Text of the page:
BRW Magazine

June 21, 2012


Procurement officers forge path to the Boardroom

In a clear message to corporate Australia, BRW magazine this week features an article entitled “Procurement officers forge path to the Boardroom”.

Profiling 2012 CPO of the Year, Sharyn Scriven, the article by BRW business reporter, Jane Lindhe, highlights procurement’s propulsion into the spotlight as tough economic conditions not only necessitate cost downs, but reveal the fragility of global supply chains to third party risk.

“It is no coincidence that following the GFC, 70 per cent of Forbes’ top rated companies had a Chief Procurement Officer (CPO) in their executive teams,” writes Lindhe.  Increasingly CEOs are recognising that procurement is accountable for negotiating and managing the very commercial relationships that will keep the business competitive in a highly charged and unstable environment.  Quoting The Faculty’s Founding Chairman, Tania Seary, Lindhe writes: “When you have the spotlight on, you better know how to dance”.  

Profiled on both the cover and homepage of BRW, the article not only describe the impressive savings Scriven’s team has achieved at Energex, but makes a strong case for including CPOs at the highest decision making levels of organisations.  Describing an impressive procurement skill set, Lindhe’s article positions CPOs as strategic advisors to the organisation, rather than the traditional view of savings generators. A long standing member of The Faculty CPO Roundtable, Scriven’s profiling by BRW comes after a busy few weeks of public engagements and profiling following her announcement as 2012 CPO of the Year.  Judged by a panel of four including Business Spectator journalist Stephen Bartholomeusz and Karen Morley, former Executive Director of the centre for leadership Melbourne Business School, it is perhaps fitting that this inaugural award goes to a female head of procurement.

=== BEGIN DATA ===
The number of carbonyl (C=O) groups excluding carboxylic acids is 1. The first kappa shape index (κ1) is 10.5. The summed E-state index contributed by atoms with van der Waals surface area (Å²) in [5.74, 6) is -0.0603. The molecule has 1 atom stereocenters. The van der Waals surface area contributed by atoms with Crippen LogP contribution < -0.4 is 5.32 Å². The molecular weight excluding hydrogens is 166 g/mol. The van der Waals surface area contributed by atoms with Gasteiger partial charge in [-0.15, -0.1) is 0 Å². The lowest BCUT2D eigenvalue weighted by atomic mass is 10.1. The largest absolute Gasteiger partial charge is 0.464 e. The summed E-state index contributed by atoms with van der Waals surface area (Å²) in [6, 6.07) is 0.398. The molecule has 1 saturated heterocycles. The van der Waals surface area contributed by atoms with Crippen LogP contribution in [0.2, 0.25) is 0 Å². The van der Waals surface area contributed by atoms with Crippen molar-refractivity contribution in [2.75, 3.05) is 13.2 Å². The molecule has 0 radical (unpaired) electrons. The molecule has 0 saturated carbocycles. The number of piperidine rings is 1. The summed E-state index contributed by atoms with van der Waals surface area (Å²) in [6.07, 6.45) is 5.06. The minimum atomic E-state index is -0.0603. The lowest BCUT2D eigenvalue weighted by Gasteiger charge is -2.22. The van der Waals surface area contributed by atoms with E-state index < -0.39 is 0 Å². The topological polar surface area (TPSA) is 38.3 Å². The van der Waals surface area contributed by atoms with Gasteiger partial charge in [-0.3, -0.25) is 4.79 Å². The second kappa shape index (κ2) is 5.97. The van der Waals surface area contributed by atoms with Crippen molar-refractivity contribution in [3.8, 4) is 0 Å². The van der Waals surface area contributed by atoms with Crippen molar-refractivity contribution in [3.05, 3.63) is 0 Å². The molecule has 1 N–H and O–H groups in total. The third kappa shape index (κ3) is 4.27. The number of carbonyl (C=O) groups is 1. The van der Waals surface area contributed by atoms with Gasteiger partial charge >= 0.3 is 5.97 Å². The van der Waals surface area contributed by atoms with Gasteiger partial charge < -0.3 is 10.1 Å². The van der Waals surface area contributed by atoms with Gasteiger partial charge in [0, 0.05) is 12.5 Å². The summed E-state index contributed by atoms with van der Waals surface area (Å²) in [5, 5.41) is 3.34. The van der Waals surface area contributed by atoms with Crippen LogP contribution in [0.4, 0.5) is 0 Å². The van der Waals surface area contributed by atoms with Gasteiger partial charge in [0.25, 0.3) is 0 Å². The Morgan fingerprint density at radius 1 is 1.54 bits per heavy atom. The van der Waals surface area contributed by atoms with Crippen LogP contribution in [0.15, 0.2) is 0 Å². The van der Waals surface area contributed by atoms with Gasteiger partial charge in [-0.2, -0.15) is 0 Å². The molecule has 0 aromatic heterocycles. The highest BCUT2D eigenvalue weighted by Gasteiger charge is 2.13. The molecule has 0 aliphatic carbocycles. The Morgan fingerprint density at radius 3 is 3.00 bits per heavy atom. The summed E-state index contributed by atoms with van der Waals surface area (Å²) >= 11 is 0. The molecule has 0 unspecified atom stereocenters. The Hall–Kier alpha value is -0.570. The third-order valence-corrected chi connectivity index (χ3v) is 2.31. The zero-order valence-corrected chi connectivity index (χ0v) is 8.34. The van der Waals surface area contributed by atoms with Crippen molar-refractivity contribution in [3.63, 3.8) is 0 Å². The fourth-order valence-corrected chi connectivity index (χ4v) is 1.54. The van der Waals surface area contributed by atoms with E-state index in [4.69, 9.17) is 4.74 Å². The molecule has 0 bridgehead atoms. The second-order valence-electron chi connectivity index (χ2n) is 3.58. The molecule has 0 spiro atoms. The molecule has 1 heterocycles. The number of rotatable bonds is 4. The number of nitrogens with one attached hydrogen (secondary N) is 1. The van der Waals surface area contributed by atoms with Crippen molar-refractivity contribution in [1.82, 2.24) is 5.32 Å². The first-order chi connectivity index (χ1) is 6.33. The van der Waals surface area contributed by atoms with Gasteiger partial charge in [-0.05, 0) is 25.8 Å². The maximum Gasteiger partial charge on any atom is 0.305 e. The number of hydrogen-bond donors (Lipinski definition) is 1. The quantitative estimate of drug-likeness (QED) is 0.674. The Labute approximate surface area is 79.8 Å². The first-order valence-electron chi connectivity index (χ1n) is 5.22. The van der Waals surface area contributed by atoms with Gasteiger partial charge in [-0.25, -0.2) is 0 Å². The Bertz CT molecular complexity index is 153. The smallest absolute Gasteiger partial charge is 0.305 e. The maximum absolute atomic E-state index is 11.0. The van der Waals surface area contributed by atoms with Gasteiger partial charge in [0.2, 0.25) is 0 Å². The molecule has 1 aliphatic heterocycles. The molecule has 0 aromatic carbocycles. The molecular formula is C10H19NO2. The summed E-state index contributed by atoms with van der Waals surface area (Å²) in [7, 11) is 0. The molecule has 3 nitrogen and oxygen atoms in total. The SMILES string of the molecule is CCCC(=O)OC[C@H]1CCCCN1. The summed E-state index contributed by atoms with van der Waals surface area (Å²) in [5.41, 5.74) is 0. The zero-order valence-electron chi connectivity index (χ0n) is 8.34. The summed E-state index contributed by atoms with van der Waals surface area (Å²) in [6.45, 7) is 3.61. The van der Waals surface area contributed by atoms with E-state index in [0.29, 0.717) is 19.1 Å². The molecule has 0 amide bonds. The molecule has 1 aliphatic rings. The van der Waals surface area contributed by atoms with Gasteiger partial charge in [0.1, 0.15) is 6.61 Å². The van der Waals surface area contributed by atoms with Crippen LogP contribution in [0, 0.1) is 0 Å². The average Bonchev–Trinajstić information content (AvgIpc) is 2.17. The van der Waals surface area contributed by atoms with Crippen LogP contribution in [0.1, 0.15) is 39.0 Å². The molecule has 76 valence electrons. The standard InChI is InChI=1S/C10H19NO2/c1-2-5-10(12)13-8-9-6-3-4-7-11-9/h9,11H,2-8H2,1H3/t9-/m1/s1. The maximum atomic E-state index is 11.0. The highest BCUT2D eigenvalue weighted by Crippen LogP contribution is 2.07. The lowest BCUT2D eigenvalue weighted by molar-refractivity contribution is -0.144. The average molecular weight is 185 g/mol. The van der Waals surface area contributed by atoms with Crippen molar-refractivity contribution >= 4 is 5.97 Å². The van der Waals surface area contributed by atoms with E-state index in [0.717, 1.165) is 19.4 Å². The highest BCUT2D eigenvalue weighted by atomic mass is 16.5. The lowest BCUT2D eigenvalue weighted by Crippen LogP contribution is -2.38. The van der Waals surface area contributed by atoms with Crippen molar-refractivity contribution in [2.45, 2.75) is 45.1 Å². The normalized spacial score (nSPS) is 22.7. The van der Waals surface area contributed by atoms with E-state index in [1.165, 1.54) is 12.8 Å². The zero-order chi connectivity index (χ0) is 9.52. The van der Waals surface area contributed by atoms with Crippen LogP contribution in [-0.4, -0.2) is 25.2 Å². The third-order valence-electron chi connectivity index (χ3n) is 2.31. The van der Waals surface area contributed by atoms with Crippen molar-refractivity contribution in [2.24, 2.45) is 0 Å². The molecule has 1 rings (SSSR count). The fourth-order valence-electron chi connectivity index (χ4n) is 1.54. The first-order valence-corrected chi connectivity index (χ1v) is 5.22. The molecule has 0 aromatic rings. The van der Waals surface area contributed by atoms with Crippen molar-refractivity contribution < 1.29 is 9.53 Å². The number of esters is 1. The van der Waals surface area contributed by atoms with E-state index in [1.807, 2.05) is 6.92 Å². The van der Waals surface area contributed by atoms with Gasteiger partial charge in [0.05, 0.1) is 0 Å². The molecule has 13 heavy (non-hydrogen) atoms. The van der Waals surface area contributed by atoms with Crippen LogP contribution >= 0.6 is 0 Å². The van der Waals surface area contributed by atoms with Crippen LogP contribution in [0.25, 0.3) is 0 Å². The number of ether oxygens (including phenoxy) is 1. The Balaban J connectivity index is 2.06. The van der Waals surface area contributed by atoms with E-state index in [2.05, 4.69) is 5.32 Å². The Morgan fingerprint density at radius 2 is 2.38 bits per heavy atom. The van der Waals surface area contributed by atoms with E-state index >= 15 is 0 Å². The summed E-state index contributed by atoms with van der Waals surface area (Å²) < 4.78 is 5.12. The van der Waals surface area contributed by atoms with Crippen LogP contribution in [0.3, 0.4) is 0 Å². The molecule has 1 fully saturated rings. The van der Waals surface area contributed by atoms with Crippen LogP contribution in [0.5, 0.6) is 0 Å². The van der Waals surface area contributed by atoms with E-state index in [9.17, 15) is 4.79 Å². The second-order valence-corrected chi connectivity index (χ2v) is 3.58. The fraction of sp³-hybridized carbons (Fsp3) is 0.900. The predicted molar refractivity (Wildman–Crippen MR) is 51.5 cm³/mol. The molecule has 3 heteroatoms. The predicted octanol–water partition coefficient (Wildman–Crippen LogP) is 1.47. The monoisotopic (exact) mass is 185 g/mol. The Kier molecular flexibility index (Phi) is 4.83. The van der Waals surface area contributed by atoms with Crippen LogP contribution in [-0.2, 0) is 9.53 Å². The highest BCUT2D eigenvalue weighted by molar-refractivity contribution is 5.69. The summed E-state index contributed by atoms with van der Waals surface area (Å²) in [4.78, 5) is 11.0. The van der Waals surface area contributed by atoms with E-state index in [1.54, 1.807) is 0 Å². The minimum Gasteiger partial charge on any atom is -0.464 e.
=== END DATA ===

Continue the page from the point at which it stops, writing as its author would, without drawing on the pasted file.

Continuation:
Among the fastest growing professions in the world, procurement has witnessed a growing number of women in senior roles who are bringing a diversity of views and approaches to C level discussions. In BRW, Lindhe repeats the observation made by Tania Seary that procurement is an area where women are building careers and focusing on gaining skills to take to senior roles.  “More and more women are finding that a career in procurement can lead to big things.  You’re looking at finance and business operations, but in a very collaborative way”

To read the full article, visit: Procurement officers forge path to the Boardroom